Lighting Questions - Page 2 - Tropical Fish Keeping - Aquarium fish care and resources
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post #11 of 20 Old 05-17-2014, 01:21 PM
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If you have live plants they will consume ammonia and nitrite. Not so much nitrate. 30 isn't too high but you should keep it as low as possible to help keep algae away.
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post #12 of 20 Old 05-17-2014, 03:05 PM
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I am sorry, you did not mention about fish.
If you have fish in your tank for three weeks and ammonia and nitrites are zero then you are cycled OR still cycling but plants are helping you which is even better. Something called: silent cycle.
I cycled a tank with plants and fish. I did not detect any ammonia or nitrite (no traces, no spikes). I did not know when I completed the cycle. After 2 months I found straight nitrates.
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post #13 of 20 Old 05-19-2014, 12:26 PM Thread Starter
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Alright cool :D I'll order the lights and make sure the plants are happy with their light levels and get that taken care of.

Thanks!

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post #14 of 20 Old 05-19-2014, 01:51 PM Thread Starter
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Apologies for the double post, but I had a follow up question and I don't see an 'edit' button...

I checked the nitrates again today and the nitrate levels are falling (still at 0 ammonia and nitrites). The chart is hard to read, but its down between 5 and 10 ppm from two days ago. Is this the key indicator of the stock level of the tank as far as the waste/bioload is concerned? The point that its falling is a good sign that the plants are getting established right?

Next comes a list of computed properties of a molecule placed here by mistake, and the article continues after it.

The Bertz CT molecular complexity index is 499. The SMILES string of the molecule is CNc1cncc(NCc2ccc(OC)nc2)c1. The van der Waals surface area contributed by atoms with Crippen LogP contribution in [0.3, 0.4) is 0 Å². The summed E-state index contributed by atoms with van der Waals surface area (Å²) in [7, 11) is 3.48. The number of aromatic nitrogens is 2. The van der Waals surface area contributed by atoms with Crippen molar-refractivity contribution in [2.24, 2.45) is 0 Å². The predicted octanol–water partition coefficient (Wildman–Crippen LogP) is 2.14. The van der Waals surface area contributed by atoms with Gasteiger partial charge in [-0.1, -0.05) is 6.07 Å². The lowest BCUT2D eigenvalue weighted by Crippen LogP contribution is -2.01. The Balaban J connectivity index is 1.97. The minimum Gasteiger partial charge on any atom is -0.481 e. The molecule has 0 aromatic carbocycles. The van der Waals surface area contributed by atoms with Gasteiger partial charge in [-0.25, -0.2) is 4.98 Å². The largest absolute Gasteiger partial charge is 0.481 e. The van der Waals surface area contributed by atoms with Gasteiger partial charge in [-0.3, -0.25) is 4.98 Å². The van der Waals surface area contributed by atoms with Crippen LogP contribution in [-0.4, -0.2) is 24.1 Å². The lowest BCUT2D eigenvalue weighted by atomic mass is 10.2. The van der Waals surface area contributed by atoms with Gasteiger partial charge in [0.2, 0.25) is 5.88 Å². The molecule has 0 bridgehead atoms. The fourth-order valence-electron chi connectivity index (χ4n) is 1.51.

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post #15 of 20 Old 05-19-2014, 02:29 PM
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Typically nitrate doesn't drop without a WC. Between 5 and 10 is great but as nitrate is the end process of the cycle nitrate usually rises. The reason is there is no bacteria that typically grows in the aquarium to consume nitrate itself. The bacteria that consumes nitrate does not live in an oxygen rich environment. So unless you have a filter that is air tight specifically for removing nitrate (and typically expensive) I don't see nitrate falling.

Your plants are helping and eventually level off. I think my tank remains at about 20ppm nitrate.
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post #16 of 20 Old 05-19-2014, 03:09 PM
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Yes, nitrates falling in a planted tank is a pretty good sign that you have a small bioload compared to growth of the plants. Having finished the ammonia, the plants will go after nitrates. Algae do that too.

Falling nitrates in a non planted tank is a good sign that you did not shake enough bottle nr 2 of the Nitrate test
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post #17 of 20 Old 05-19-2014, 08:14 PM Thread Starter
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Quote:
Originally Posted by sprmankalel View Post